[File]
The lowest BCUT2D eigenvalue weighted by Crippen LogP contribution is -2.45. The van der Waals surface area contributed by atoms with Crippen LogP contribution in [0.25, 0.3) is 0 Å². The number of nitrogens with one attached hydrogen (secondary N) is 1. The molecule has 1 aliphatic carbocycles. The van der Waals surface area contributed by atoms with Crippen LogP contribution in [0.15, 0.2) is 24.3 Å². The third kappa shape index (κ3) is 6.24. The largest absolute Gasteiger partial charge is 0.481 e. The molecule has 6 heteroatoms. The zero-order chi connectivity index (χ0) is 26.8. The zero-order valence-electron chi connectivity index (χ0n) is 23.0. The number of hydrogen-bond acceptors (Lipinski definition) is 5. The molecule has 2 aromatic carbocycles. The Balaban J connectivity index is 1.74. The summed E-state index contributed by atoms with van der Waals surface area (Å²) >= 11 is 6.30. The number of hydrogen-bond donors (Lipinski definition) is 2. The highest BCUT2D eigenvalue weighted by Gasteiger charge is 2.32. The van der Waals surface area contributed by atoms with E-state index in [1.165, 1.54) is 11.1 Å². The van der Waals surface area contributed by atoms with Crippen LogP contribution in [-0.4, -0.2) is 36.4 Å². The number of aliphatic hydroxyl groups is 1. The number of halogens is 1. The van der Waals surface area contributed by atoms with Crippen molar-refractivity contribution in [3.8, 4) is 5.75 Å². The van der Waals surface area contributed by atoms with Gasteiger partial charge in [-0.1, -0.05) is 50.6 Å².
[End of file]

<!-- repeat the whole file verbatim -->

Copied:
The lowest BCUT2D eigenvalue weighted by Crippen LogP contribution is -2.45. The van der Waals surface area contributed by atoms with Crippen LogP contribution in [0.25, 0.3) is 0 Å². The number of nitrogens with one attached hydrogen (secondary N) is 1. The molecule has 1 aliphatic carbocycles. The van der Waals surface area contributed by atoms with Crippen LogP contribution in [0.15, 0.2) is 24.3 Å². The third kappa shape index (κ3) is 6.24. The largest absolute Gasteiger partial charge is 0.481 e. The molecule has 6 heteroatoms. The zero-order chi connectivity index (χ0) is 26.8. The zero-order valence-electron chi connectivity index (χ0n) is 23.0. The number of hydrogen-bond acceptors (Lipinski definition) is 5. The molecule has 2 aromatic carbocycles. The Balaban J connectivity index is 1.74. The summed E-state index contributed by atoms with van der Waals surface area (Å²) >= 11 is 6.30. The number of hydrogen-bond donors (Lipinski definition) is 2. The highest BCUT2D eigenvalue weighted by Gasteiger charge is 2.32. The van der Waals surface area contributed by atoms with E-state index in [1.165, 1.54) is 11.1 Å². The van der Waals surface area contributed by atoms with Crippen LogP contribution in [-0.4, -0.2) is 36.4 Å². The number of aliphatic hydroxyl groups is 1. The number of halogens is 1. The van der Waals surface area contributed by atoms with Crippen molar-refractivity contribution in [3.8, 4) is 5.75 Å². The van der Waals surface area contributed by atoms with Gasteiger partial charge in [-0.1, -0.05) is 50.6 Å².